Despite a 24% increase in earnings last year, Baker International Corp. officials told shareholders at their annual meeting Wednesday that the oil-services company's profits will decline in 1986.
Still, James D. Woods, president and chief operating officer of the Orange-based company, said Baker is "looking for bargain acquisitions of oil-service companies" in worse financial shape.
"Markets did not materialize as we expected in 1985 (and) intense competition will erode profits even further," Woods said.
In fact, for the first fiscal quarter, ended Dec. 31, Baker sustained an 8.3% decline in earnings, and officials predicted even lower earnings for its second fiscal quarter.
For the quarter, Baker had net income of $16.3 million, down from $17.75 million in the year-ago quarter. First-quarter revenues were $442.7 million, down 1.4% from $448.8 million in the first quarter of fiscal 1985.
Woods said the company's second-quarter income will be "substantially" lower than the first quarter. In last year's second quarter, Baker posted net income of $20.98 million. Woods said he expects a drop in profits for all of fiscal 1986.
In response to declining business, Woods said, Baker has laid off 200 employees in its Oil Drilling Group since October and this month is laying off an additional 300 workers in its Oil Tool Group. Both groups are based in Houston. Woods said there are no anticipated work-force reductions at the corporate headquarters in Orange.
Baker reduced its long-term debt by $95 million, to about $350 million, last year and plans to pare it back by an additional $40 million this year, said Baker's chief financial officer, Max L. Lukens.
Baker Chairman E.H. Clark Jr. said Baker's customers, such as oil drilling firms, are wary of a price war among the OPEC nations and are reducing their activity. Clark likened the competitive struggle within OPEC to a "shoot-out at the OK corral" and "the biggest poker game I have ever seen in my lifetime."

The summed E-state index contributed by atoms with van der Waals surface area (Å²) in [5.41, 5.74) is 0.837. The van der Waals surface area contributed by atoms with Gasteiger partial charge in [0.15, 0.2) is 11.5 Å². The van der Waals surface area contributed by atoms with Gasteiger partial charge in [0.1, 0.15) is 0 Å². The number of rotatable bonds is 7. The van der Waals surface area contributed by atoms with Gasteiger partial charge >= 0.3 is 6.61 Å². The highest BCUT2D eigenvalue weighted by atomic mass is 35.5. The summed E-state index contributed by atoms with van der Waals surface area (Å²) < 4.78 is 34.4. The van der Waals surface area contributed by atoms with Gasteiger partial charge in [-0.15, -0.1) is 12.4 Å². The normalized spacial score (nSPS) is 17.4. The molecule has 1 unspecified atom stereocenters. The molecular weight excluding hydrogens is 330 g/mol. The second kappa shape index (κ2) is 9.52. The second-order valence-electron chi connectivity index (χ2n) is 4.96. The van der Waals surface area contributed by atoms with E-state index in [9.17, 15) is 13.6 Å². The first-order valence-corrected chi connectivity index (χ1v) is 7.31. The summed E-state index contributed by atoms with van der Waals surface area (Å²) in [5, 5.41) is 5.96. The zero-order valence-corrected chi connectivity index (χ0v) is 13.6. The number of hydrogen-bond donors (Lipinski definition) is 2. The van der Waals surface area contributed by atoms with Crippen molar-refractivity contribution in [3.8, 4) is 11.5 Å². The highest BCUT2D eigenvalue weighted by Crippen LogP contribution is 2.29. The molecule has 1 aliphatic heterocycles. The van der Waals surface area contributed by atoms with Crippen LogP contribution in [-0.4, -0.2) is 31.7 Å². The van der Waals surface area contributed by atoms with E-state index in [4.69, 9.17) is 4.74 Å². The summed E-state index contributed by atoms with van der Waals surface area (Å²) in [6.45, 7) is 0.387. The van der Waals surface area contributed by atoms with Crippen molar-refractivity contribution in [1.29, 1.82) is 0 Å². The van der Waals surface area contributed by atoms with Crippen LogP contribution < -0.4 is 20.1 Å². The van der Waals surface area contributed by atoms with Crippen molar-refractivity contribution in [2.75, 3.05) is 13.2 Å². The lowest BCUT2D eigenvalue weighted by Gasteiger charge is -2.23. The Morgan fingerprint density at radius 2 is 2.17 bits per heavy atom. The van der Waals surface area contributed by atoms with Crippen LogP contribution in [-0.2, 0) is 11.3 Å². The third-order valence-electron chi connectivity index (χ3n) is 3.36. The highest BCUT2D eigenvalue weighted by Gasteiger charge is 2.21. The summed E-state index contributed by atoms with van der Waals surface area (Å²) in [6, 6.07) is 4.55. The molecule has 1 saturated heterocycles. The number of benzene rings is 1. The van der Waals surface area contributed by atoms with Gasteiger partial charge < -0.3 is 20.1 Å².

In fiscal 1985, ended Sept. 30, Baker had net income of $87.7 million, up from $70.6 million the year before, largely as a result of the company's efforts at consolidating facilities, increasing its market share and paying down debt to reduce interest costs.
"Quite likely for '85 we will be the only oil-service company with year-to-year gains in earnings," Lukens said.
Fall in Profits
But Baker officials acknowledged that this year similar efficiency measures will not be sufficient to prevent a fall in profits.
Also addressing the Baker shareholders was O.C. Jones, who said he represented Baptist organizations that own Baker stock. Jones commended Baker for agreeing to implement anti-apartheid policies at its plants in South Africa. He requested that the company threaten to withdraw entirely from South Africa if the government there does not end apartheid by May, 1987.
Clark said Baker officials are fighting apartheid by trying to persuade political representatives in South Africa and by helping to finance efforts of the South African chamber of commerce. He said that although the company would remove its operations from the country if shareholders demanded it, company officials would not recommend such action.